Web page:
Prenegotiation in South Africa (1985 – 1993)

I love inadvertent digitisation – when something you previously only had in hard copy is suddenly available on the internet. Last year, my masters supervisor, Prof Pierre du Toit, emailed me and asked if he could nominate my MA thesis for upload to Stellenbosch University’s SUNscholar, as they are slowly updating the repository with pre-2009 theses and dissertations. The title was Prenegotiation in South Africa (1985-1993) : a phaseological analysis of the transitional negotiations (I still don’t know if ‘phaseological’ is a word).

I said yes, not only because it took me three years to write and I lost my digital copy in a late 20th century computer crash, but also because the topic of South Africa’s transitional negotiations remains relevant today, 20 years after the formation of our democracy. The thesis is now available as a downloadable PDF here.

South Africa between 1985 and 1993 was a case study in how an interplay of multiple factors – from the pressures of the global political economy, to domestic unrest and civil disobedience, to the sheer will of individual personalities – could realign a whole society towards a new future. South Africa in 2014 is in the middle of a multifaceted debate over the real gains and losses of its diverse population groups and how systemic and persistent inequalities should be addressed during a period of slow economic growth.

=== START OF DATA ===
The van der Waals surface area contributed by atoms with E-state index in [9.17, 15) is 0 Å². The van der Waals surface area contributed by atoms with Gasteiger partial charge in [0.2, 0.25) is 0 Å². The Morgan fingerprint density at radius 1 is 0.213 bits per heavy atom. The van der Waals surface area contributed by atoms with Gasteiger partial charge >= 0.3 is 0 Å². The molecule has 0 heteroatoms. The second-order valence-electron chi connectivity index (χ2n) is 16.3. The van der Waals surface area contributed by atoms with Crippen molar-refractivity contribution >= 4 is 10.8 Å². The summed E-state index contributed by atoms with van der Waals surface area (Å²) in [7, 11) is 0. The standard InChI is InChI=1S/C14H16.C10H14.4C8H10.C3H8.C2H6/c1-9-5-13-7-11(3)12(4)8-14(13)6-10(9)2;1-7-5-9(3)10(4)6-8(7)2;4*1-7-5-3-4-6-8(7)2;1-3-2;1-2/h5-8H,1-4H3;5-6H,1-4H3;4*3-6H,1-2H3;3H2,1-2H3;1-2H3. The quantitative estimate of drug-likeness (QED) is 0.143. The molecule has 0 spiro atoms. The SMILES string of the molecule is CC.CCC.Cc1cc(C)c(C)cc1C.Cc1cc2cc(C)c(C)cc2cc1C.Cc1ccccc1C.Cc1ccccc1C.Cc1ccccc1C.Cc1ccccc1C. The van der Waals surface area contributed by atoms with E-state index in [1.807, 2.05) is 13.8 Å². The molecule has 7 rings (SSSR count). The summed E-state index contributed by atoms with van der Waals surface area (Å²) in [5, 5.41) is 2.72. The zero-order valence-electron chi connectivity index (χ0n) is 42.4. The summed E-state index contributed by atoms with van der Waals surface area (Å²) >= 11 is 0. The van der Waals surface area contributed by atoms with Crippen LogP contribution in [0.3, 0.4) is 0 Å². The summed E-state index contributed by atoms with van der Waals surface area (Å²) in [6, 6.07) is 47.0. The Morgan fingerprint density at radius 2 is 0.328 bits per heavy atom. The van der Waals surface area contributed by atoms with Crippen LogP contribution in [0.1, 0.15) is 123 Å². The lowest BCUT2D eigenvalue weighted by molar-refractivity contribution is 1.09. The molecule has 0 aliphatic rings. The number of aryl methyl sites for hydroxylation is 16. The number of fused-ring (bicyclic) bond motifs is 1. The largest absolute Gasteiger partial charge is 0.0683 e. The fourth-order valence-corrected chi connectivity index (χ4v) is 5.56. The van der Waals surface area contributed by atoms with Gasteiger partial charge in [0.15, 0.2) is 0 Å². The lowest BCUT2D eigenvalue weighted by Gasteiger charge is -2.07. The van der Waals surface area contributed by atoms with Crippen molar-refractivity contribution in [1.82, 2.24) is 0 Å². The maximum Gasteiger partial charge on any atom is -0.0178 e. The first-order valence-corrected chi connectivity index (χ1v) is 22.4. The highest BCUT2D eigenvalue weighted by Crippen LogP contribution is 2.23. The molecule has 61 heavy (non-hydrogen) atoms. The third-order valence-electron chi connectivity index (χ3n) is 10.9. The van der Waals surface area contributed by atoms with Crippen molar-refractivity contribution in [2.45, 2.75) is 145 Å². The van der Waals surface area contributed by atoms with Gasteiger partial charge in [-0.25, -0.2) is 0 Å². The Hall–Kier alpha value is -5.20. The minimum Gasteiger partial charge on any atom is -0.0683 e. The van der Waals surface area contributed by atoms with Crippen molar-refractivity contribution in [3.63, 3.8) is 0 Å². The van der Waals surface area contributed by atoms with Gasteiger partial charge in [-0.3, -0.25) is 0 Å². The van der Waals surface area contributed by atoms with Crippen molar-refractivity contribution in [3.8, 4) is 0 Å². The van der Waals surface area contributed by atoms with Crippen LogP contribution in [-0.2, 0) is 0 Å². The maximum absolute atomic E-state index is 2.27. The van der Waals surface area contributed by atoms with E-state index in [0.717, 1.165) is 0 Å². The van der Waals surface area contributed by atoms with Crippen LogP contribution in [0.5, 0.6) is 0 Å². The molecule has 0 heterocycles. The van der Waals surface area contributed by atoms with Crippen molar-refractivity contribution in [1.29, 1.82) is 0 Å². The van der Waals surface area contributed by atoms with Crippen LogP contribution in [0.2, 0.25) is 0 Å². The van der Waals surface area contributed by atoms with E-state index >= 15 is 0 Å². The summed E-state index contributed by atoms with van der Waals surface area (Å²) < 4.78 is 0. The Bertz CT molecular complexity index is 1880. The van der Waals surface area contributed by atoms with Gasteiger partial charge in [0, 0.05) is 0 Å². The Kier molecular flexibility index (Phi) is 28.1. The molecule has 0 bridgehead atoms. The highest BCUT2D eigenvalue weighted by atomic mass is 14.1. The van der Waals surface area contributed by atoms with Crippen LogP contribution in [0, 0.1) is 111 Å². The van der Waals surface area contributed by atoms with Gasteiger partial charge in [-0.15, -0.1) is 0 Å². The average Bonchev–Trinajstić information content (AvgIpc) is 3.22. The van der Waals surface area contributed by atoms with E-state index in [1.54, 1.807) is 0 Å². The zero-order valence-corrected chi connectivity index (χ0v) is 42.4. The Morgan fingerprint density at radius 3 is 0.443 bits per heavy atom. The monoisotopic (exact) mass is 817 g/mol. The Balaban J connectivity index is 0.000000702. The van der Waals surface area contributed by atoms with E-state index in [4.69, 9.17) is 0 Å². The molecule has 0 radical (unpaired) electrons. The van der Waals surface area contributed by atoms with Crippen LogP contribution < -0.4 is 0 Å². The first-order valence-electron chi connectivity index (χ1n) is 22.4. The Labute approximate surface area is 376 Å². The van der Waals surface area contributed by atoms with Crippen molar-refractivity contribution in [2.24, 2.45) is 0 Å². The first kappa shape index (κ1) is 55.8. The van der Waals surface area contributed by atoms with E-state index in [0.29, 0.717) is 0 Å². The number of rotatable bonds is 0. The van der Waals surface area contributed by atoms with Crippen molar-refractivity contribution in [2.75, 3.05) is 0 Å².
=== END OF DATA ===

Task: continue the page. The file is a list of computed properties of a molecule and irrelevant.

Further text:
We tend to forget how significant and unexpected our (relatively) peaceful transition was, or what lessons we learned at the time. It might be opportune to revisit the transition and do a fresh analysis of the success factors then, to gauge their relevance for a new national compact for the next 20 years.

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SARUA Curriculum Innovation network receives funding

SARUA Curriculum Innovation network receives funding

The SARUA Climate Change Counts mapping study, which I project managed as part of a HEMA consortium of specialists, proposed four major collaborative networks to be established among Southern African universities. These four networks were identified after an extensive needs analysis and institutional assessment conducted in 2013 and are:

  1. Research Network (comprising 7 research themes/ clusters)
  2. Curriculum Innovation Network
  3. Capacity Development Network
  4. Policy and Institutional Development Network

The mapping study was funded by the Climate and Development Knowledge Network (CDKN), the SADC Regional Environmental Education Programme and contributions from regional universities.

Proposed SARUA university networks to address climate change

Proposed SARUA university networks to address climate change

It has now been announced that the Curriculum Innovation Network – which aims to develop a regional climate change curriculum for SARUA members within SADC, will also be funded by CDKN. An expression of interest process will soon be announced by SARUA to identify potential university partners to be involved in the development of the curriculum.

Read the announcement as reported here on University World News and watch this space for more news.

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Climate Change in Southern Africa and the role of universities

Climate Change in Southern Africa and the role of universities